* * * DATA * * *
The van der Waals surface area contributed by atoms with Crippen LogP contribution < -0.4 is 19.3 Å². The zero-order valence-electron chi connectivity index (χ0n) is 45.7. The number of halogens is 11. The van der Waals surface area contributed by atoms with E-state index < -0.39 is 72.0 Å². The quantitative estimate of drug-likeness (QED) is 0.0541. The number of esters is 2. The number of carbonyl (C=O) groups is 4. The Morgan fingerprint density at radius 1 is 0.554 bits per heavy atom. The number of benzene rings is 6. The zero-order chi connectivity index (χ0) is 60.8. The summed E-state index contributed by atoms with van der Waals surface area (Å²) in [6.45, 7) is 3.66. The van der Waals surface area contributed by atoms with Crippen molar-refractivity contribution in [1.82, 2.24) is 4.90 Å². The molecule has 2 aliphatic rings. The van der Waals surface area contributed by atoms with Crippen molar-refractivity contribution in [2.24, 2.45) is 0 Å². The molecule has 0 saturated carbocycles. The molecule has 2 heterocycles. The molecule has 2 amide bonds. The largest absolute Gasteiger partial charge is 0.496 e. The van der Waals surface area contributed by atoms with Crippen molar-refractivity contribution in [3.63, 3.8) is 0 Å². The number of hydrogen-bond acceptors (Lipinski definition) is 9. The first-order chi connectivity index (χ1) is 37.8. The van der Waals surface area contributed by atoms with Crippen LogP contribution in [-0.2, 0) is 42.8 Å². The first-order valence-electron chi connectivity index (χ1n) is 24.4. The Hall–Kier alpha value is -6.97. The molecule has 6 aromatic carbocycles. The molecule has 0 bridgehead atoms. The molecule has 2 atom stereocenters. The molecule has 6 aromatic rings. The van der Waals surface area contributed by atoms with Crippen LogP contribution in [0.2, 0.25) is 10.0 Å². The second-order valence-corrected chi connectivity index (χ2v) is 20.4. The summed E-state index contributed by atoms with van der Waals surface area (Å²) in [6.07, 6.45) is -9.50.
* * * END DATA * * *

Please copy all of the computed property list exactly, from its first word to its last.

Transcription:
The van der Waals surface area contributed by atoms with Crippen LogP contribution < -0.4 is 19.3 Å². The zero-order valence-electron chi connectivity index (χ0n) is 45.7. The number of halogens is 11. The van der Waals surface area contributed by atoms with E-state index < -0.39 is 72.0 Å². The quantitative estimate of drug-likeness (QED) is 0.0541. The number of esters is 2. The number of carbonyl (C=O) groups is 4. The Morgan fingerprint density at radius 1 is 0.554 bits per heavy atom. The number of benzene rings is 6. The zero-order chi connectivity index (χ0) is 60.8. The summed E-state index contributed by atoms with van der Waals surface area (Å²) in [6.45, 7) is 3.66. The van der Waals surface area contributed by atoms with Crippen molar-refractivity contribution in [1.82, 2.24) is 4.90 Å². The molecule has 2 aliphatic rings. The van der Waals surface area contributed by atoms with Crippen molar-refractivity contribution in [2.24, 2.45) is 0 Å². The molecule has 0 saturated carbocycles. The molecule has 2 heterocycles. The molecule has 2 amide bonds. The largest absolute Gasteiger partial charge is 0.496 e. The van der Waals surface area contributed by atoms with Crippen molar-refractivity contribution in [3.63, 3.8) is 0 Å². The number of hydrogen-bond acceptors (Lipinski definition) is 9. The first-order chi connectivity index (χ1) is 37.8. The van der Waals surface area contributed by atoms with Crippen LogP contribution in [-0.2, 0) is 42.8 Å². The first-order valence-electron chi connectivity index (χ1n) is 24.4. The Hall–Kier alpha value is -6.97. The molecule has 6 aromatic carbocycles. The molecule has 0 bridgehead atoms. The molecule has 2 atom stereocenters. The molecule has 6 aromatic rings. The van der Waals surface area contributed by atoms with Crippen LogP contribution in [0.2, 0.25) is 10.0 Å². The second-order valence-corrected chi connectivity index (χ2v) is 20.4. The summed E-state index contributed by atoms with van der Waals surface area (Å²) in [6.07, 6.45) is -9.50.